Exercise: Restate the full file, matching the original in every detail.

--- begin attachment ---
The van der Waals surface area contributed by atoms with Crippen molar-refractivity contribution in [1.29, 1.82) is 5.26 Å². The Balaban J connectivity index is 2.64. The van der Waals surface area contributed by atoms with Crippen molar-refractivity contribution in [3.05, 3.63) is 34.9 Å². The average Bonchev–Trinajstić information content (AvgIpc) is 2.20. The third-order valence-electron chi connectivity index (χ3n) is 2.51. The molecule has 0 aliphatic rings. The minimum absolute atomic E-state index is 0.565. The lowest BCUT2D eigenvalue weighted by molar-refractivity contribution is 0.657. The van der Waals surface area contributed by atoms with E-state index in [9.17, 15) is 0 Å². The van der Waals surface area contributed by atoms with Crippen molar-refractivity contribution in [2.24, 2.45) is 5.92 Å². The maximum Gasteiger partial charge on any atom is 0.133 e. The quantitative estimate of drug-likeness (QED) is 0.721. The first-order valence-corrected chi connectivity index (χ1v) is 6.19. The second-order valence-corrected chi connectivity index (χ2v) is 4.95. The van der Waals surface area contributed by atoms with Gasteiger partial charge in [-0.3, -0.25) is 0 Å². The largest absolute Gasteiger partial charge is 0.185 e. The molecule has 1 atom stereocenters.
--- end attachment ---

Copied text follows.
The van der Waals surface area contributed by atoms with Crippen molar-refractivity contribution in [1.29, 1.82) is 5.26 Å². The Balaban J connectivity index is 2.64. The van der Waals surface area contributed by atoms with Crippen molar-refractivity contribution in [3.05, 3.63) is 34.9 Å². The average Bonchev–Trinajstić information content (AvgIpc) is 2.20. The third-order valence-electron chi connectivity index (χ3n) is 2.51. The molecule has 0 aliphatic rings. The minimum absolute atomic E-state index is 0.565. The lowest BCUT2D eigenvalue weighted by molar-refractivity contribution is 0.657. The van der Waals surface area contributed by atoms with E-state index in [9.17, 15) is 0 Å². The van der Waals surface area contributed by atoms with Crippen molar-refractivity contribution in [2.24, 2.45) is 5.92 Å². The maximum Gasteiger partial charge on any atom is 0.133 e. The quantitative estimate of drug-likeness (QED) is 0.721. The first-order valence-corrected chi connectivity index (χ1v) is 6.19. The second-order valence-corrected chi connectivity index (χ2v) is 4.95. The van der Waals surface area contributed by atoms with Gasteiger partial charge in [-0.3, -0.25) is 0 Å². The largest absolute Gasteiger partial charge is 0.185 e. The molecule has 1 atom stereocenters.